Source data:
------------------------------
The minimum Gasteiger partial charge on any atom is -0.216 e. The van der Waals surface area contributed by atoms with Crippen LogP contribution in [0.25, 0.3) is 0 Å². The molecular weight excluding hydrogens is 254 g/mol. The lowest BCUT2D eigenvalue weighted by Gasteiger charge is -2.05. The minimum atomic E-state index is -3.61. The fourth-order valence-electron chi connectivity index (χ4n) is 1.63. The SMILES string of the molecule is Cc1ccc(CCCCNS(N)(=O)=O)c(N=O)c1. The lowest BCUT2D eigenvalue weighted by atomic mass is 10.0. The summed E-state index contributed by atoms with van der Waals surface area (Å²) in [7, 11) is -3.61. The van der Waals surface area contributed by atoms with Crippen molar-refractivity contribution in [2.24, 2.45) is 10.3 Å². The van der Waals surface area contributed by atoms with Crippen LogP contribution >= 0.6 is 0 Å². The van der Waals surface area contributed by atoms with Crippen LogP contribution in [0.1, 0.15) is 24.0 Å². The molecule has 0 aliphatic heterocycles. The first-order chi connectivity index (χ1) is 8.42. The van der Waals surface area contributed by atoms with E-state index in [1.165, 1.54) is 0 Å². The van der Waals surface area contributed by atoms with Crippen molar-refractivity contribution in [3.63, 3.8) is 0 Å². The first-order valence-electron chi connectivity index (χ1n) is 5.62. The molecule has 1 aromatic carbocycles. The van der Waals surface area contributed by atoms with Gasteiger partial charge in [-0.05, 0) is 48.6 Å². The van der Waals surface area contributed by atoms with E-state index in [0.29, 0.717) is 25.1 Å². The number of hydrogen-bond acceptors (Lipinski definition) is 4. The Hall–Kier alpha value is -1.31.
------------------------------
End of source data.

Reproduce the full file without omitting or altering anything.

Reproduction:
The minimum Gasteiger partial charge on any atom is -0.216 e. The van der Waals surface area contributed by atoms with Crippen LogP contribution in [0.25, 0.3) is 0 Å². The molecular weight excluding hydrogens is 254 g/mol. The lowest BCUT2D eigenvalue weighted by Gasteiger charge is -2.05. The minimum atomic E-state index is -3.61. The fourth-order valence-electron chi connectivity index (χ4n) is 1.63. The SMILES string of the molecule is Cc1ccc(CCCCNS(N)(=O)=O)c(N=O)c1. The lowest BCUT2D eigenvalue weighted by atomic mass is 10.0. The summed E-state index contributed by atoms with van der Waals surface area (Å²) in [7, 11) is -3.61. The van der Waals surface area contributed by atoms with Crippen molar-refractivity contribution in [2.24, 2.45) is 10.3 Å². The van der Waals surface area contributed by atoms with Crippen LogP contribution >= 0.6 is 0 Å². The van der Waals surface area contributed by atoms with Crippen LogP contribution in [0.1, 0.15) is 24.0 Å². The molecule has 0 aliphatic heterocycles. The first-order chi connectivity index (χ1) is 8.42. The van der Waals surface area contributed by atoms with E-state index in [1.165, 1.54) is 0 Å². The van der Waals surface area contributed by atoms with Crippen molar-refractivity contribution in [3.63, 3.8) is 0 Å². The first-order valence-electron chi connectivity index (χ1n) is 5.62. The molecule has 1 aromatic carbocycles. The van der Waals surface area contributed by atoms with Gasteiger partial charge in [-0.05, 0) is 48.6 Å². The van der Waals surface area contributed by atoms with E-state index in [0.29, 0.717) is 25.1 Å². The number of hydrogen-bond acceptors (Lipinski definition) is 4. The Hall–Kier alpha value is -1.31.